It’s February 14 and today I’m writing about, what else…Valentine’s Day. Is this a day you look forward to as soon as New Year’s passes? Do you decorate your home with red hearts and pink cupids? Do you buy diaphanous lingerie, and look forward to exchanging flowers, cards & chocolates with your sweetheart? Or, do you dread its arrival like a root canal? Do you ignore the pre-Valentine hype, and wear stark black in revolt against the card makers and florists, and go out with your singleton friends to mock coupledom? Do you feel this holiday was created to personally torture you? According to Wikipedia “the day was first associated with romantic love in the High Middle Ages. By the 15th century, it had evolved into an occasion in which lovers expressed their love for each other by presenting flowers, offering confectionery, and sending greeting cards (known as “valentines“).”
My feelings about Valentine’s Day could best be described as mixed. It goes back to junior high, at a time when it was no longer mandatory to pass out cheap 2X3 inch cards to an entire classroom full of red, heart–decorated, tissue boxes. A time when hormones raged rampantly and your self-esteem fluctuated by the hour. When Valentine’s Day arrived in junior high, if you didn’t have a sweetheart you tortuously watched other girls carry around red flowers, cuddly stuffed animals, or heart shaped balloons. Your eyes followed those balloons as they floated down the hall behind the lucky teenager. Needless to say there were a number of Valentine Day’s when I was relegated to “envious girl, pretending not to care.”
During high school, if you planned ahead, you and some of your other singleton girlfriends would buy each other white “friend” flowers or balloons just so you, too, could receive a delivery during fifth period. There were years I had a sweetheart in the pocket. Oh, the joy of joys, for then I was the girl to envy. I remember one high school boyfriend gave me a small heart with a teeny tiny ruby in it. A very generous gift and one, I’m sure, I brazenly flaunted. I still have that petite heart, and occasionally I wear it with three differing sized hearts that I have since received over the Valentine years.
Valentine’s Day in college came and went, similar to high school, sometimes single, sometimes coupled. College seemed to be a little less stressful as a singleton. You didn’t have a delivery boys interrupting English 101, or biology lab, and at my university if you tried walking across campus with a surfeit of balloons in February, you’d blow away like Mary Poppins. One year, as a college singleton, I was so tuned out to the Valentine hype that a girlfriend and I went to a movie, (aptly named Boys on the Side) and stopped at an overflowing restaurant for dinner. “It’s a Wednesday night, why is it so full?” We asked each other. As we bellied up to the bar the hanging hearts and pink balloons clued us in. “Doh! It’s Valentine’s Day!”
One memory remains constant through those tumultuous, romantically challenged years; every February 14th I would come down for breakfast to find a card and small heart-shaped box full of gooey chocolates. My wonderful parents always made my sister and I feel special and loved on the day. During college I looked forward to receiving a Valentine care package from Mom and Dad. Even today I still receive a Valentine card from my parents letting me know they love me.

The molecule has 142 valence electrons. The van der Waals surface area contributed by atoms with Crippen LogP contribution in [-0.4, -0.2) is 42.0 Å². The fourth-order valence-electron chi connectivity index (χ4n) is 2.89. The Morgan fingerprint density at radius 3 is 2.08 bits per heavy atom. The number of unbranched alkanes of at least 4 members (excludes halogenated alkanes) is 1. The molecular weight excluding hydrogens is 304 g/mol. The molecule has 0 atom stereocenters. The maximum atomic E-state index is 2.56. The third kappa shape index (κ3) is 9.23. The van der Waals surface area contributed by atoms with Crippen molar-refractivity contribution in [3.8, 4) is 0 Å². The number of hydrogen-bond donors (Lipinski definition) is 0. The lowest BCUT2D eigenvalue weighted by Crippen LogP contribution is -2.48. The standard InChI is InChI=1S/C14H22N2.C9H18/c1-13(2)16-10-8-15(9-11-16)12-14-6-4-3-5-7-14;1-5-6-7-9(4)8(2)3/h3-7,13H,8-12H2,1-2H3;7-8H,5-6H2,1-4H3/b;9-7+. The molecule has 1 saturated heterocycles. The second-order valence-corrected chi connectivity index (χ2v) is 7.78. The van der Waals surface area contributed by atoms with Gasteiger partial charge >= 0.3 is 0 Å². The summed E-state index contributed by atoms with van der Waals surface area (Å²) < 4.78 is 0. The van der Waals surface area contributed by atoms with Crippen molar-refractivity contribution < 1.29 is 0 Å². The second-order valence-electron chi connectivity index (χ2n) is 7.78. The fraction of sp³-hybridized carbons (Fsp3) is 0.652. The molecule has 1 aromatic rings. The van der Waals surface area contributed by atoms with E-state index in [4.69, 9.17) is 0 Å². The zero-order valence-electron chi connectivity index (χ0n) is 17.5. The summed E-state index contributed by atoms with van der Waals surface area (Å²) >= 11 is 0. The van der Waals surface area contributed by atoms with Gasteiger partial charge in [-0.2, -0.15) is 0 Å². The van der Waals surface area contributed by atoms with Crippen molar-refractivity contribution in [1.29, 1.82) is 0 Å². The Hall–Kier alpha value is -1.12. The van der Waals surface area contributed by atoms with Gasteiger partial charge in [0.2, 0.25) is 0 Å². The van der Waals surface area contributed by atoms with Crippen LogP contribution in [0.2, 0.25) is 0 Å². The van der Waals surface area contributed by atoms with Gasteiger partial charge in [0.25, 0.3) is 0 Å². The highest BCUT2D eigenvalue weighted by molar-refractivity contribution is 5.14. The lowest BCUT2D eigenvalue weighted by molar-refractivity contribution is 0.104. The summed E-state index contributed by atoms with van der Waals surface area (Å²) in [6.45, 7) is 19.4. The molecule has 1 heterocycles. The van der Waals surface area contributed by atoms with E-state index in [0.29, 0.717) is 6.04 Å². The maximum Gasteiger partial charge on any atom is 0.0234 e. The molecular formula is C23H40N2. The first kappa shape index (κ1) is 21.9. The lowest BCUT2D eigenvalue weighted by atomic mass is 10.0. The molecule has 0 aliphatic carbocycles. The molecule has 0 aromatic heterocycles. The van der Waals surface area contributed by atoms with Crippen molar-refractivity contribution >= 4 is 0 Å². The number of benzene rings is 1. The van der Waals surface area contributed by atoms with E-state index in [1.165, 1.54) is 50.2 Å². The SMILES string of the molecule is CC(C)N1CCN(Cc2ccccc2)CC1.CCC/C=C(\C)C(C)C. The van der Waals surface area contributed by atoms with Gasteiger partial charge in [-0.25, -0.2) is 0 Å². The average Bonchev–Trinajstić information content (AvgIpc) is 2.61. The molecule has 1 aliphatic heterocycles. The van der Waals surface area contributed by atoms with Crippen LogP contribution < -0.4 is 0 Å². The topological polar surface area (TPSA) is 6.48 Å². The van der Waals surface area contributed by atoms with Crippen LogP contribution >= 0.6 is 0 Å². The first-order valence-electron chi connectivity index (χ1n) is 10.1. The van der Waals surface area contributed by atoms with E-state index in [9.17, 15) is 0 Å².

I’ll be celebrating my fourteenth wedding anniversary this year, so I’ve been part of a couple over fifteen Valentine’s Days. My mother’s tradition carries on in my household; every February 14th I provide heart covered cards with silly sayings, and boxes of chocolates for my children, and my husband. However, even though I’m coupled up, and my husband always provides beautiful flowers, chocolates and occasionally jewelry, my emotions about the holiday can still be described as mixed.
I kvetch over the fact that it’s such a hassle to have one more holiday for which I have to buy stuff! I think to myself – it’s just scheme, between Hallmark and Flowers.com, to jack up their prices so they can laugh all the way to the bank at the poor schmucks who buy into this glorified cherub’s holiday. Chocolates flood the stores at a time while I’m invariably still dieting, to remove the weight I gained during the Christmas Holidays. There have been years I’ve gloomily told my husband, “Don’t buy me chocolate.” Attaining a table at a restaurant on V. Day can be akin to getting into a Walmart on Black Friday at two in the morning. Moreover, once you have children, finding a teen reliable enough to commit to babysitting, and one who won’t back out if she gets a better offer from her own boyfriend, can be a challenge unto itself.
On the other hand, every year my heart lights up when my husband arrives home, bearing an aromatic bouquet of flowers and a big, sappy card. In the morning my kids excitedly produce homemade cards written in an unsteady hand and still tacky with glue, to my delight. And, though my youngest can’t read yet, he is delighted with the cheap little Spider Man and Barbie valentines given to him by his preschool friends. He carries them around for weeks. So, as much as I complain about the stress and commercialism of Valentine’s Day, I don’t think I’m quite willing to give up on cupid’s holiday.
Take heart singleton’s, your day will come. If you’re unconnected this Valentine’s Day get your girlfriends together, crack open a bottle of your favorite wine, and watch movies that glorify strength of single women, such as The First Wives Club, Beaches, or even Boys on the Side. Leave the romance to the couples, and enjoy the freedom of being single.